Migraine is a common neurological disorder characterised by debilitating head pain and an assortment of additional symptoms which can include nausea, vomiting, photophobia, noise intolerance and occasionally visual sensory disturbances. Migraine is the most frequent type of headache in children.
Migraine is a multifactorial condition with predisposing genetic variants and environmental factors. It affects approximately    12 % of studied Caucasian populations with affected individuals being predominantly female. True migraine is consistently
present with aura, which provides warning of the upcoming attack. Migraines may begin at any age; they are most common between age 10 and 30 and may vanish after age 50 or, in women, after menopause.
Migraine attacks are characterised by throbbing, recurring headaches, typically affecting only one side of the head. Onset is sudden, and pain is usually severe. Visual, auditory, neurological, or gastrointestinal symptoms may appear 10 to 30 minut
es before head pain or may accompany the headache. Duration may be from a few hours to several days.
Research supports a relationship between mitochondrial dysfunction and migraine, as abnormal mitochondrial function leads to into high intracellular penetration of Ca2+, excessive production of free radicals, and deficient oxidative phosphorylation, which ultimately causes energy failure in neurons and astrocytes, thus triggering migraine mechanisms, in
cluding spreading depression. Mitochondrial abnormalities have been shown in migraine sufferers , including direct observation in muscle biopsy of ragged red and cytochrome-c oxidase-negative fibres , as well as other cellular abnormalities. Specific genetic mutations have been identified responsible for migraine susceptibility.
Also, abnormal serotonin metabolism has been implicated in the pathogenesis of this disease. Serotonin causes blood vessels to the brain and scalp to constrict and then dilate, irritating surrounding nerves and resulting in pulsating or pounding pain with blood flow.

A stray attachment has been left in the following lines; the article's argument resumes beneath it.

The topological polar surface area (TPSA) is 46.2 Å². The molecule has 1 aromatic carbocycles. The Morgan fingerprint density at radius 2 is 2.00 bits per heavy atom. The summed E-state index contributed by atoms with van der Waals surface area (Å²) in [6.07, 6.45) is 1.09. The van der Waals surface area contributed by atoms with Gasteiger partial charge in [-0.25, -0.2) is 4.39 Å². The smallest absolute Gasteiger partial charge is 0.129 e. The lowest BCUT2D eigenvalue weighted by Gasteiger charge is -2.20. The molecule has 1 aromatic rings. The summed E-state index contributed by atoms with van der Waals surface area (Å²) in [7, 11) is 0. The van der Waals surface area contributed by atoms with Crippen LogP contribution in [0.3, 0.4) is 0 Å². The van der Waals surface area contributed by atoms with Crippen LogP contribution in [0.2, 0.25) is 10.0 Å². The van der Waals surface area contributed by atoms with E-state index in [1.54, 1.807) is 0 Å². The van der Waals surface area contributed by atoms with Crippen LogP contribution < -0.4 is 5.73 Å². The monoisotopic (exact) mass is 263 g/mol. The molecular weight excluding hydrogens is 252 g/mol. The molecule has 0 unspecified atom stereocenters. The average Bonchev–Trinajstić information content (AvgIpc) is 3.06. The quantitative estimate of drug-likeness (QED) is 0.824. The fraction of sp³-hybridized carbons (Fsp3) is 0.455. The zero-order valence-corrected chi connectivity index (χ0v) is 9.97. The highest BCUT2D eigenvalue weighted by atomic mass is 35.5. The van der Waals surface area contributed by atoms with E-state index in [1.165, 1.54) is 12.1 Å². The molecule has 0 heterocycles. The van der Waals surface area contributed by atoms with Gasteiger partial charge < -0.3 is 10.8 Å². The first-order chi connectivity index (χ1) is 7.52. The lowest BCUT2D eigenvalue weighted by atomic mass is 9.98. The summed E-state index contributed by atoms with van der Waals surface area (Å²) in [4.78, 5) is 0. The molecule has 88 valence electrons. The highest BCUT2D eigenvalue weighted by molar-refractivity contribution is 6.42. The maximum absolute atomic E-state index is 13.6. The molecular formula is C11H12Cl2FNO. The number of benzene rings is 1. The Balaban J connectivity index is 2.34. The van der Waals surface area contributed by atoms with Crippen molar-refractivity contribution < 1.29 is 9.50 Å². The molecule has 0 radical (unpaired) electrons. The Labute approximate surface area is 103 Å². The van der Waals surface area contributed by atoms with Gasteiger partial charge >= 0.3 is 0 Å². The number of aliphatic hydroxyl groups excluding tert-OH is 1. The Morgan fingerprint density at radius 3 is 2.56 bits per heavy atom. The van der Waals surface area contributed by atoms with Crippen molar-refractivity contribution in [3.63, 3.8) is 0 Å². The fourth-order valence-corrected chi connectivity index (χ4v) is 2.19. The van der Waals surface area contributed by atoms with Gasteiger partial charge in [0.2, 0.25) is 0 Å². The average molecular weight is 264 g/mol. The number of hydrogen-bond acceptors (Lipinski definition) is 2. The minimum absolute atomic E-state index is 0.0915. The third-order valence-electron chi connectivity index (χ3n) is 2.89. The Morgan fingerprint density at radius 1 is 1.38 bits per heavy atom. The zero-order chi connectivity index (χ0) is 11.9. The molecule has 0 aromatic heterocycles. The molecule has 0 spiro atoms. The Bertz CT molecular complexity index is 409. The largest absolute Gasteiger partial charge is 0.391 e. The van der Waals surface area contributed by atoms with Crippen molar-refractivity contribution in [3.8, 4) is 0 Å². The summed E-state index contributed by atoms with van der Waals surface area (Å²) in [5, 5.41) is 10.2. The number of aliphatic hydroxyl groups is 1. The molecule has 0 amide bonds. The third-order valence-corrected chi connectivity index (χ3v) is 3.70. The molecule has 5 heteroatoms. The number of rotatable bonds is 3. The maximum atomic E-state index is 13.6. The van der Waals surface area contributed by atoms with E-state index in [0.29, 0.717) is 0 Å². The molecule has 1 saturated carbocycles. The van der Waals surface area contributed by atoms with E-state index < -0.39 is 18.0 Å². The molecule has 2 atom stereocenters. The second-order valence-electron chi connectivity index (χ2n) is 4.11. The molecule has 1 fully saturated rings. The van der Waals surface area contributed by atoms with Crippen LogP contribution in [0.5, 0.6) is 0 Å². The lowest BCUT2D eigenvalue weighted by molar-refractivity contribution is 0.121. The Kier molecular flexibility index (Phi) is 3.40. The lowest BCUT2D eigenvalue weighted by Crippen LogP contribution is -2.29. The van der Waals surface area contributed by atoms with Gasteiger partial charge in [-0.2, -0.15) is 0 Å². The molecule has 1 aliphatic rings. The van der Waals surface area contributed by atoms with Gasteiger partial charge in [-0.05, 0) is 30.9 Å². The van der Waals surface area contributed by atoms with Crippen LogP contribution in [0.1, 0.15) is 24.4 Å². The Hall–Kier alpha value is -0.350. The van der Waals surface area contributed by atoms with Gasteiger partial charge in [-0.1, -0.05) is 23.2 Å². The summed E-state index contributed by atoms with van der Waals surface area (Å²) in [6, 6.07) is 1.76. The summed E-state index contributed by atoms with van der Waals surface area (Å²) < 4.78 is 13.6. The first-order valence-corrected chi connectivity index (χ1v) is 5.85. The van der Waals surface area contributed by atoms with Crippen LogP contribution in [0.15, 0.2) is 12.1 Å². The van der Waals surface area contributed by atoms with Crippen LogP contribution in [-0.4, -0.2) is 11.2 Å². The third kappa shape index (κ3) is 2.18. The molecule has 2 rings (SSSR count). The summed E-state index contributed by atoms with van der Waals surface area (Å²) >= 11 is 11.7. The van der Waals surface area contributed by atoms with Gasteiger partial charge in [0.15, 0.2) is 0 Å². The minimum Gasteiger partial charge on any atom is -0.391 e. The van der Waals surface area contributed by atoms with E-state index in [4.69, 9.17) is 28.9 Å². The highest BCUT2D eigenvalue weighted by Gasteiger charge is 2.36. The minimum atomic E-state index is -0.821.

Risk factors:
“Triggers” are specific factors that may increase the risk of migraine attacks. Triggers do not cause migraine, but are thought to activate the process in susceptible migraine sufferers. It is recommended to keep a ‘headache diary’ to identify their        triggers.
Dietary triggers: Skipping meals / fasting, sensitivity to specific foods
Medications: Overuse of pain medication or missed doses of usual medications may trigger
Changes in sleep patterns: Napping, oversleeping, too little sleep
Hormonal fluctuations: menstrual cycles, contraceptive pill, HRT, peri-menopause, ovulation
Environmental: Weather and temperature changes, bright lights, odours / pollution, or factors such as air travel or high altitude
Stress: Periods of high stress, accumulated stress, reacting easily to stress, repressed emotions
Stress letdown: Weekends, vacations, ending a stressful task or project
Physical: Over exertion, injuries, visual triggers (eye strain, bright lights, computer screens)
• Becoming over-tired or fatigued

Signs and Symptoms:
Common signs and symptoms of migraine include the following:
• Aura preceding headache: irritability, restlessness, hearing or vision disturbances, numbness, weakness, or tingling sensations may precede head pain or may be present with headache
• Severe, throbbing, usually unilateral headache
• Headache accompanied by increased sensitivity to light and noise
• Headache persists for hours and if untreated may last days
• Pounding pain worsens with movement or bending
• Nausea, vomiting
• Near-syncope (almost fainting), vertigo
• Feet and hands may be cold and cyanosed (blue)
• Scalp arteries may be prominent